I have no idea what Stephen did. I really don’t care. When in a work setting, one must stay diplomatic even though you want to wring someone else’s neck. Even in a personal setting, one must stay cognizant of your actions as it affects your work, your personal life, etc. How many times have we heard of someone acting like an idiot away from work but losing their job because of it? Too many times to count.

    And, with that, I will bid adieu and continue on with my personal life not bared for all to see.

  9. I don’t know what the editor wrote to feel that he needs to apologize. In certain positions in society, such as editorial staff, it is important to remain balanced, I concur.

    But I am aligned with the side of society that says all of the media shows brief moments of only some wisdom. Sadly, there is a deliberate attempt in recent years to have any excuse to NOT LISTEN. And that is what I find deploring about some of the commentary made before I try to post mine at this web page.

    I am writing a book on the base dishonesty of our ‘democracy’. The media IS a major culprit to what crumbles the reputations of our democracies. All of our ‘media’ and journalists seem to forget that it was the outside editor (watch The Last Sentence if you need easy reference to an editor of integrity) who, in 1933, challenged the world on why they did not stand against Hitler.

    Oh, there are moments of hope. This common failure of the most important component of democracy, our ‘newspapers and their editors’, only momentarily disappears in instances that raise hope. Frankly, I did not know PD existed until I happened to stumble across the PD’s report on ‘those killings’ in high school in a Saskatchewan small town that brought even outside reporters into the Saskatchewan world. The PD reporter at that event was the only one (?) allowed to remain in that town, why? Because some understanding to the dilemmas and the rights of the small town citizens apparently came through.

    But, the irony is that, when I petitioned this ‘newspaper’ to get exposing deeper issues in the Saskatchewan provincial election, even this rag went silent. Why? Because I have a history of castigating our media as being part of the problem, along with unaccountable politicians?

    Or because I dare to call even members of our media ‘idiots’ to the lessons of 1945?

    Irony that much of the commentary appearing here comes from ‘the editor’s own profession’, with not a lot of navel gazing to the question for all citizens, “Do you really listen?”, or just use every excuse in the book to turn off the real debates you do not want to hear?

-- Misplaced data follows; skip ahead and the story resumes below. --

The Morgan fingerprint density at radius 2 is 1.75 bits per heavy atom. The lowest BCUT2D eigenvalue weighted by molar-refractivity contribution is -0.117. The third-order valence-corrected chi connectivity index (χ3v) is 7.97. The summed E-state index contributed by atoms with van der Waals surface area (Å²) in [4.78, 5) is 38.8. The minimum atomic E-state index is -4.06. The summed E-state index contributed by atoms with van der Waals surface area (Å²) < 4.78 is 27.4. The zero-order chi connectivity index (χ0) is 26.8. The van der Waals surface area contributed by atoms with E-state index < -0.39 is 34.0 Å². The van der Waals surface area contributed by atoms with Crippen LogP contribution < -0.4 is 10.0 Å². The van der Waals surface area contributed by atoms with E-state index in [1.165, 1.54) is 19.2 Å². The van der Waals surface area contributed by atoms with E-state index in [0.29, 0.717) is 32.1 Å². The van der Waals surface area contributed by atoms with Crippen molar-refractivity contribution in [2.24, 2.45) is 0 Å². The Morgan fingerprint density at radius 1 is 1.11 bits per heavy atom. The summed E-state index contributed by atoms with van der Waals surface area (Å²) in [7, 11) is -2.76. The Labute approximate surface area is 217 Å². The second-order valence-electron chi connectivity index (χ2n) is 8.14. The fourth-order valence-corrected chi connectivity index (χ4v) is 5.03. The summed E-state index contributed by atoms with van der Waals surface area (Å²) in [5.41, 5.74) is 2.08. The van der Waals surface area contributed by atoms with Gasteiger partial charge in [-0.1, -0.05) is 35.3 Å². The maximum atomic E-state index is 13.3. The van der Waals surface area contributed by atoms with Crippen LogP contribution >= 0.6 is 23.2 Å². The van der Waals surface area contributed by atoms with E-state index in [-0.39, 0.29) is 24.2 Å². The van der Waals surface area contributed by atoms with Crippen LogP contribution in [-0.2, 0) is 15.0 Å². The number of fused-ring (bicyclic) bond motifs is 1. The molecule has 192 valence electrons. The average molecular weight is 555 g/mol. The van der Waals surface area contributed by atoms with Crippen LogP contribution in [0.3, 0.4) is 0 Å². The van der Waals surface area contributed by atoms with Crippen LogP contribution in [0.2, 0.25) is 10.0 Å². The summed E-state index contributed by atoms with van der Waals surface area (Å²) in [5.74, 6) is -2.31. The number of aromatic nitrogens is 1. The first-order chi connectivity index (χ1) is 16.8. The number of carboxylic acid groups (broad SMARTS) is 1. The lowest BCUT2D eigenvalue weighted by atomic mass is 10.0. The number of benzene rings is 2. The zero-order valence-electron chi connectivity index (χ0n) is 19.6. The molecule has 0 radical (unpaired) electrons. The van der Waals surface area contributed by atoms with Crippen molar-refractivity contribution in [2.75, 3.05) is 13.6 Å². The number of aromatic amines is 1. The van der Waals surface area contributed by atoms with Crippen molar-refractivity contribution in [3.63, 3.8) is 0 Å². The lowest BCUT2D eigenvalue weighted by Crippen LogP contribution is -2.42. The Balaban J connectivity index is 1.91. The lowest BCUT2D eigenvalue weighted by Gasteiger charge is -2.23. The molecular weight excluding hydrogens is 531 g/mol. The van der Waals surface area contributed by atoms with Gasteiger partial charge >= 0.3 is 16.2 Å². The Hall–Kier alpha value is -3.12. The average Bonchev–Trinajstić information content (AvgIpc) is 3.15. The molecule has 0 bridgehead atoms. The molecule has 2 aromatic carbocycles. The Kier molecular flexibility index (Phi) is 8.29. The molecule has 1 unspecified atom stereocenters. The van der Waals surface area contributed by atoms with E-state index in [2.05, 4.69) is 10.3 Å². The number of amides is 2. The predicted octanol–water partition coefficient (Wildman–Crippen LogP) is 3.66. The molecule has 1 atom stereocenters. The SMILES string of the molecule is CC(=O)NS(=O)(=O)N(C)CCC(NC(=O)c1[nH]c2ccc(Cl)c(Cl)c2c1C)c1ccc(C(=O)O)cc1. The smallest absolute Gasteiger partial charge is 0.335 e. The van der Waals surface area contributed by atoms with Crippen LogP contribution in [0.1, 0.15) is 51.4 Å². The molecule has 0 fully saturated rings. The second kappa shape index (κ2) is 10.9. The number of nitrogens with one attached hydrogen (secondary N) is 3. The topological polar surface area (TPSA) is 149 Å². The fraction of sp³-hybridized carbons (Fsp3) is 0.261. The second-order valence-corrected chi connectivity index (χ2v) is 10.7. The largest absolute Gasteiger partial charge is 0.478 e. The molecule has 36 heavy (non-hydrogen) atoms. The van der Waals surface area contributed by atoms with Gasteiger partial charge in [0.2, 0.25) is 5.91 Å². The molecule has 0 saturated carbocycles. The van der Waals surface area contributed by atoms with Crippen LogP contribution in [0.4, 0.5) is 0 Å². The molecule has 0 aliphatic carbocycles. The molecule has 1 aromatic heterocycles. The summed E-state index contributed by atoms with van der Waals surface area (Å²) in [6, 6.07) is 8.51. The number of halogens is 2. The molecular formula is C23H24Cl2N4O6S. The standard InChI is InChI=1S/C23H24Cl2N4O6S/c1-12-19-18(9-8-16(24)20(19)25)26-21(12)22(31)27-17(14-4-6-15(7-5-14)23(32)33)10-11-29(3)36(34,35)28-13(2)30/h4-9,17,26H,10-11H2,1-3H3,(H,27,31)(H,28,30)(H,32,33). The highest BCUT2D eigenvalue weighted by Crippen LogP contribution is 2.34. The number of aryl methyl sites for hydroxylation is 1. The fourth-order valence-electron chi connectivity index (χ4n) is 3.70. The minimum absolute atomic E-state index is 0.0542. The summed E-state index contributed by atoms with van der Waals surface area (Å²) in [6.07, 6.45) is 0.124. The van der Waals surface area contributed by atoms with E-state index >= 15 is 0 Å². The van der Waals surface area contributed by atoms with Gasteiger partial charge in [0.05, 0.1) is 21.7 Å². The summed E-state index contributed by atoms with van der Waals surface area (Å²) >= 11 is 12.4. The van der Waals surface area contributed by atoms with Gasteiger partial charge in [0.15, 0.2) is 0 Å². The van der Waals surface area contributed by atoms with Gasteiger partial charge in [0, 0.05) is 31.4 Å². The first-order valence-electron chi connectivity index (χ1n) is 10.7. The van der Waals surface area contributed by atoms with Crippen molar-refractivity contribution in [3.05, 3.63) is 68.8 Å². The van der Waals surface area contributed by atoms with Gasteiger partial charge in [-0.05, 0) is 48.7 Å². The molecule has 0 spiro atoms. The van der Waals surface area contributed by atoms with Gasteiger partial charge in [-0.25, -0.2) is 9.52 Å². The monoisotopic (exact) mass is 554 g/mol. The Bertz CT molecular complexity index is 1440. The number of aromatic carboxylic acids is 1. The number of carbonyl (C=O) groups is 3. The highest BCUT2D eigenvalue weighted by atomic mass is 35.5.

I am in Wolseley, Saskatchewan, writing books that will use ‘bad language’ and expose that I dare to call the corrupt ‘names’. I am rushing to finish one that challenges the world’s citizens to why racism, elitism, sexism and religious fanaticism rules around us in the Donald Trump and Barack Obama and George Bush eras. I dare to use what some might define as ‘name calling’.

    Why? Because even this paper’s editor has a right to make record of human emotions of the moment, and to then decide if that will get him to where he should ‘professionally be’. That is self-censorship that we choose.

    HOWEVER, when we censor others, or even censor our honest anger, our right to be angry at a world around us, then we enter into the dangerous ground one of the commentators references.

    When it is ‘the advertisers’ who decide whether a paper will be published or not on the basis of what words are written and how they are written, then we allow greed and a real dishonesty to our human history to prevail. So, when do you, the pompous commentators, at least one who admits that they agreed to ‘edited language’ from ‘editors’ (in a news report maybe. In an opinion column, whether it be on the arts or anything else, why?), ‘get it?’

    I am a ‘professional forester’ from Ontario, forced to come to Saskatchewan so that I could survive to make record of what happens when some of us try to keep our personal integrity and demand honesty, even in personal business that could get us rich. In 1982, in the month that Canada’s ironic constitution arrived, I was fired from my government job.. Along with a truly professional forester, George Marek, who was originally from Czechoslovakia, I refused to lie on public documents as the partisans of the day wanted, for the sake of a good partisan business man, ‘friend’.

    I had decided that, when in Lakehead University, ‘being trained’ (now our universities are instruments of ‘indoctrination’ to the premise that ‘free enterprise’ is ‘democracy’), I wanted to work for Marek. Why? Because this man, who had barely escaped summary execution by the Nazis and then fled the Russian advance, demanded honesty to the scientific truths.

    What Marek and I, and a very few other truly professional foresters in Ontario, predicted in 1981 came to be. The science was there that predicted what happened in 20 years time. No matter what state of lies all three partisan groups then presented in the 15 years I worked inside government after I won my job back, Ontario’s forest industry would face an irresponsible decline. That was predictable because of base greed and incompetence, for the sake of profits.

    Marek swore like a trooper and still died a respected man except with whom? The high and mighty in our society who retired to the golf course and high condos.

    So, in 1989, I saw the science of global warming that we are incompetent to, why? Because ‘editor’ Steve or whatever his name may be is afraid to curse the individuals in our society who act like idiots? And strip away responsible democracy.